Featured Image Credit: Rick Stuart- Smith
The red handfish (Thymichthys politus) is considered the rarest species of fish in the world was found off the Tasmanian coast.
Their unique finger-like fins allow them to walk across the surface of the ocean floor, which separates them apart from any other fish species. Only 20-40 individuals of the red handfish could be discovered until now. However, a study suggests that finding a new colony of red handfish is promising.
Antonia Cooper led a diving team from the IMAS University of Tasmania where the rare fish was spotted.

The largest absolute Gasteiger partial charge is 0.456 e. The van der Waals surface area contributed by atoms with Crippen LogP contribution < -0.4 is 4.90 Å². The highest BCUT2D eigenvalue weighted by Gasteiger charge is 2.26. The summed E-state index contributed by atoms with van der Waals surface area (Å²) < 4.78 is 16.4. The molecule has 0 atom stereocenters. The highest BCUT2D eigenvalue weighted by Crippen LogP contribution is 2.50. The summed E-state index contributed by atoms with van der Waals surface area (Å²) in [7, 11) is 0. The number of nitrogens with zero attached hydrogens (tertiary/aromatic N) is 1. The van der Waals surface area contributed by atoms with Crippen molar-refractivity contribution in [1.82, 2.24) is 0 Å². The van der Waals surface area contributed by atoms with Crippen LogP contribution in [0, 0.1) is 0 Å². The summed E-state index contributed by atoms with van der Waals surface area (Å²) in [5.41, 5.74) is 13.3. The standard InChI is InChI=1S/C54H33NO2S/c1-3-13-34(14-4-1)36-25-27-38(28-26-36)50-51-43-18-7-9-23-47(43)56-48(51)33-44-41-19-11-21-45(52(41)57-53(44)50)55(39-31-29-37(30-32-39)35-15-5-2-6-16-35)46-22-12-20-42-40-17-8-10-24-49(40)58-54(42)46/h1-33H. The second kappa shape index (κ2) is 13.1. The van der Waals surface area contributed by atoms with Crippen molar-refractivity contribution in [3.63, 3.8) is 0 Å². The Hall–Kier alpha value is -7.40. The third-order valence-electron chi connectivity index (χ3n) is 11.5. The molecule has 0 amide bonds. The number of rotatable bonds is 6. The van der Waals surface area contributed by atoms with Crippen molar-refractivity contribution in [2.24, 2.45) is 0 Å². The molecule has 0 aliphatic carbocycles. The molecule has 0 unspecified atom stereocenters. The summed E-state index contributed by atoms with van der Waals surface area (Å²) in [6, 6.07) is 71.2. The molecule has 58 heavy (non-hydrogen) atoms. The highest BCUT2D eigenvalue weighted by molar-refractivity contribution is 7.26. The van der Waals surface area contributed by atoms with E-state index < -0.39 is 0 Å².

“We were diving for approximately three and a half hours, and at about the two-hour mark we were all looking at each other thinking this is not looking promising” said Antonia Cooper “My dive partner went to tell the other divers that we were going to start heading in, and I was half-heartedly flicking algae around when I found a red handfish.
A study conducted by experts found that red handfishes are bad at swimming as their 2-5 inch bodies which leaves them to be inefficient in swimming.
Another factor that makes the red handfishes unique is their style of colonizing. With their limitation in mobility due to them walking the seafloor, their colonies measure only 50 meters by 20 meters- almost doubt the size of a tennis court.
IMAS University of Tasmania has set up another team to follow up on their recent discovery.
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